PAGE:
A Better Way?

UNC’s school newspaper, the Daily Tar Heel, in particular the editorial staff led by Jenny Surane, has been doing remarkable work since the appearance of the Wainstein report three weeks ago. Today’s front page editorial is their most powerful piece to date. Titled “An Unfair Burden,” it accepts the reality that UNC “is in the business of fielding high-budget, high-revenue sports teams for institutional gain.” The problem, the DTH says, is that the NCAA and its member schools have refused to accept fully the implications of that reality. Instead, it has maintained a “disingenuous attitude toward the status quo that fails student-athletes. It is the unwillingness to fully face up to the obstacles they encounter in their attempts to complete a degree while essentially performing a full-time job and managing their celebrity. And it is the pretense that this is a reasonable demand upon those whose compensation is so compromised that provides incentive for fraud here and elsewhere.”  

The DTH, as others have done before, insists that athletes be allowed to pursue a degree if they wish, but that standing as a full time student not be a required condition of eligibility to play. Many, perhaps the majority of recruited athletes, will wish to pursue a degree and will have the motivation and preparation to do so. But for those who don’t, such concessions both “put[] more power in the hands of student-athletes to determine the terms upon which they are affiliated with this University and live their lives” and precludes the denialism that incentivizes academic fraud.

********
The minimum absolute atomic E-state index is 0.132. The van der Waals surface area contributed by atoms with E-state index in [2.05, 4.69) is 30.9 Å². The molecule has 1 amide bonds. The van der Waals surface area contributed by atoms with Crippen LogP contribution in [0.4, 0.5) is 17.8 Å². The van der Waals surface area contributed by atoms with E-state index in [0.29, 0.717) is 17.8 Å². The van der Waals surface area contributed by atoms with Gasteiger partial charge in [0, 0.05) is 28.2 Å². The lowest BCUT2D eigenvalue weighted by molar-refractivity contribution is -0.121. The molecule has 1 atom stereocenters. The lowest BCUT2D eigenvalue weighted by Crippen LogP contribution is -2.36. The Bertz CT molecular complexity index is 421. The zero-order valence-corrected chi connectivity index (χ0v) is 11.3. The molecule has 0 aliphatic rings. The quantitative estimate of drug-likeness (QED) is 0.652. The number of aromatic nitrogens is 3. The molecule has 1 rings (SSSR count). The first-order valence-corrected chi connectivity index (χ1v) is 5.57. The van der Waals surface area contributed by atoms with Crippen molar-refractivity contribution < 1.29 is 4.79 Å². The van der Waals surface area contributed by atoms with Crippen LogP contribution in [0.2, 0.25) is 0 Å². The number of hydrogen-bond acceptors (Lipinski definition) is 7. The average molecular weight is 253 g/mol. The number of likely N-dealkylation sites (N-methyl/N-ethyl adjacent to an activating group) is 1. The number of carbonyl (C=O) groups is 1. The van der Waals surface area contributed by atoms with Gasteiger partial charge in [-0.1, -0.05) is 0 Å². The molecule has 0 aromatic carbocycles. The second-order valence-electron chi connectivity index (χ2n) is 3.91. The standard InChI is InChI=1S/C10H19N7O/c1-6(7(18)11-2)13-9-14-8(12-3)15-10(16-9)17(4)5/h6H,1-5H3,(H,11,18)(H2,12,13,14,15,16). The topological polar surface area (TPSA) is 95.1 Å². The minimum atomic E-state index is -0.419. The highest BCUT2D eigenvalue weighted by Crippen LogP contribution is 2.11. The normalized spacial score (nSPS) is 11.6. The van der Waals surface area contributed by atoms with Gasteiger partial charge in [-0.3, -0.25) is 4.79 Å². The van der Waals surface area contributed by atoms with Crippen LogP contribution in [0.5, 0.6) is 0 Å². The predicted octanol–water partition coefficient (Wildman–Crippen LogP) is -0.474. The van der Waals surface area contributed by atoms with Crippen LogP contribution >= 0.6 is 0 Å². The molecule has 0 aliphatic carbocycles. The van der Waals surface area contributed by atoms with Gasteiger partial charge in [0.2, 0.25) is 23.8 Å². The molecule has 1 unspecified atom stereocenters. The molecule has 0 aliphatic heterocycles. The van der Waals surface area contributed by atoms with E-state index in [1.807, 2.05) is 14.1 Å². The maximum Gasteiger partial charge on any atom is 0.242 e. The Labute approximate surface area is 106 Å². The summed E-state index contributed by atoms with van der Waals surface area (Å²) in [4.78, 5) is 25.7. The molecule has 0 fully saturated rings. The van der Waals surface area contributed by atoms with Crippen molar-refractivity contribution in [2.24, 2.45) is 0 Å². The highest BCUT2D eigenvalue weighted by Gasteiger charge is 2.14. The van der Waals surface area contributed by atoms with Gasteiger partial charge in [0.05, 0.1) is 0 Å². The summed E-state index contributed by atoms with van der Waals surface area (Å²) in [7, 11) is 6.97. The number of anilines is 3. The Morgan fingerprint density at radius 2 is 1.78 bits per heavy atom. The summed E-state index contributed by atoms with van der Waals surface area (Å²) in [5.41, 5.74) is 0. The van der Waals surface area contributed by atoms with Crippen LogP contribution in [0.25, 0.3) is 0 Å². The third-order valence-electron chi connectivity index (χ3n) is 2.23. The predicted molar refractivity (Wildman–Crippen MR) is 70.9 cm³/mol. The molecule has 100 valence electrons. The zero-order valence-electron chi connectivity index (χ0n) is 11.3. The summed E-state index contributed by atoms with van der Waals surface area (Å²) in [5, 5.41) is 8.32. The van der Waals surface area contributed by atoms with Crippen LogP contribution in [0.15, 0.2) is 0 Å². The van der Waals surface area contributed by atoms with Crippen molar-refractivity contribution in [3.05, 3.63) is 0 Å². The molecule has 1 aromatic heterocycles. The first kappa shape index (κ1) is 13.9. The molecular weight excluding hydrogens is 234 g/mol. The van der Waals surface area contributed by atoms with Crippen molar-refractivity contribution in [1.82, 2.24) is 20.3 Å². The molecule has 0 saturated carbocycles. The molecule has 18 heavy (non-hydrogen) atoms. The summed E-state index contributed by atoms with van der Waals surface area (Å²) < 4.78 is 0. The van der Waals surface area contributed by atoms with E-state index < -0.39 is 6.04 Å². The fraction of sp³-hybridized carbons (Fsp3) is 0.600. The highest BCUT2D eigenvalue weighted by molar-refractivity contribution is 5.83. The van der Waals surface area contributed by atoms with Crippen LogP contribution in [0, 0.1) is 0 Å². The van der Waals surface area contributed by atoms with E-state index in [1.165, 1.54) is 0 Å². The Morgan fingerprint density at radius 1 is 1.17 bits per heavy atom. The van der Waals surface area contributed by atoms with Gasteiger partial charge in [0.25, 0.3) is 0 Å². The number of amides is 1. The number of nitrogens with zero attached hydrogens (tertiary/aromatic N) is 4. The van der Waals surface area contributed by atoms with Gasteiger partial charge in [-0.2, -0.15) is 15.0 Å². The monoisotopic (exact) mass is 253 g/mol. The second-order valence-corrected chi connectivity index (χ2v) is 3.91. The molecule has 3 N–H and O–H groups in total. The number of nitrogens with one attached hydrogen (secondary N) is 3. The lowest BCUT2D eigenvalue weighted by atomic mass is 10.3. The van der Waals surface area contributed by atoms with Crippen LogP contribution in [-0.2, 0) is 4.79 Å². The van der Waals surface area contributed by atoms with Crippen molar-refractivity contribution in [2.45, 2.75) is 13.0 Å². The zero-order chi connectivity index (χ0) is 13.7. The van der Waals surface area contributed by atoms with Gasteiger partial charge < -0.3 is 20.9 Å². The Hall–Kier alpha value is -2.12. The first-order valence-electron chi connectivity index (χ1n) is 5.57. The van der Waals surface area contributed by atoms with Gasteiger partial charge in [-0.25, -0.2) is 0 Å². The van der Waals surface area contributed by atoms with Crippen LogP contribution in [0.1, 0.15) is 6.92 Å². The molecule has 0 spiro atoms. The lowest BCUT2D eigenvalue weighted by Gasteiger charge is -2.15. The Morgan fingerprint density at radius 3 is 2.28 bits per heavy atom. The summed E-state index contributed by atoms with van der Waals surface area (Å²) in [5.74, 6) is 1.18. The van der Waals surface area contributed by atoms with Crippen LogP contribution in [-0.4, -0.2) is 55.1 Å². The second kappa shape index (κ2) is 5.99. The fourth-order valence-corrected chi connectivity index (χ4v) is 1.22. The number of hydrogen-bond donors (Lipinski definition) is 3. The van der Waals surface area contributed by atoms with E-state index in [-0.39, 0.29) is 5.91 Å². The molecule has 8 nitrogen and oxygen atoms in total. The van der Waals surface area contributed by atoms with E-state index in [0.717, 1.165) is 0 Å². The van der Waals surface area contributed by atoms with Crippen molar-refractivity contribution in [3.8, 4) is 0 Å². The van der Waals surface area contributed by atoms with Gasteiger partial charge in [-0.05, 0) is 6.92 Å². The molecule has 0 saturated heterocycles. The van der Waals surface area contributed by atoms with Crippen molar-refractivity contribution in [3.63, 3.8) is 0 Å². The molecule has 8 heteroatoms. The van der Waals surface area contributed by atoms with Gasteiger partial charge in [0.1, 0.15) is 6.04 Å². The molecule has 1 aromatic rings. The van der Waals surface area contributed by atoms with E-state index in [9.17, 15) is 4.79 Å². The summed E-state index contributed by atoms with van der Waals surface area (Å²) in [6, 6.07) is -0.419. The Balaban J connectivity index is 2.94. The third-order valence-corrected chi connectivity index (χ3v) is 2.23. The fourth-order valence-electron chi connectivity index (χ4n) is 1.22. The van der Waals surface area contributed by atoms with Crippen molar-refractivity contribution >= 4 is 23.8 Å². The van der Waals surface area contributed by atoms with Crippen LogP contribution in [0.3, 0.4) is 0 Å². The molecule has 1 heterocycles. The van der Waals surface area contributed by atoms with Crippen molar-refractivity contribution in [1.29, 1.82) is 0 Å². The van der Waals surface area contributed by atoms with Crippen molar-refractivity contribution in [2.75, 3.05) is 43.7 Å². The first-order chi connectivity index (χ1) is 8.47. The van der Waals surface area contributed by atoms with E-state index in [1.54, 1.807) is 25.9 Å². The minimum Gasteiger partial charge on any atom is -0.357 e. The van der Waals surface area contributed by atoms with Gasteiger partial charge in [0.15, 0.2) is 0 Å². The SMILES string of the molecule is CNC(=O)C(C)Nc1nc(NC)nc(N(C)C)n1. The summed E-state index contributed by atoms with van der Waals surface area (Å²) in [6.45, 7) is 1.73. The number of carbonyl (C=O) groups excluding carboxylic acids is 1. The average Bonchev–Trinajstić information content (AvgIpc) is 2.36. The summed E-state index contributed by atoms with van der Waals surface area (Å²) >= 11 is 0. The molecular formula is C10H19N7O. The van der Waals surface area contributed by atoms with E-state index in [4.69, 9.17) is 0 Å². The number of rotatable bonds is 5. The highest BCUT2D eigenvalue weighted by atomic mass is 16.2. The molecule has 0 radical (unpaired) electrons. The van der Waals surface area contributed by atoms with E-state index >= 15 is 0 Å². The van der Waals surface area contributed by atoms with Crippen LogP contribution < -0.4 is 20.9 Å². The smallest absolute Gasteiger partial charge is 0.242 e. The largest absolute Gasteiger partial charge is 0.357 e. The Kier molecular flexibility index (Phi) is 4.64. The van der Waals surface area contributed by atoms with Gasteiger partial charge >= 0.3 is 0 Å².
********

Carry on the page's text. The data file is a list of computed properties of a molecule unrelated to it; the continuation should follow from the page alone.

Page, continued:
The DTH acknowledges that any new path forward will be fraught with challenges. There is no perfect solution to the problem of reconciling big time collegiate athletics with the expressly stated missions of institutions of higher education. Significant changes, such as those the DTH proposes, will inescapably yield unintended consequences. Such is the nature of change. But the DTH rightly notes that “today’s collegiate model is not sacrosanct. Its flaws deserve to be considered on balance with those of proposed alternatives. We believe we have more to gain from an honest assessment of the relationship between athlete and university than we have already lost by delaying this conversation for decades.”

 Surane, in a separate piece today, explained the paper’s decision to break with its longstanding editorial support for “amateurism.” That’s also worth reading.

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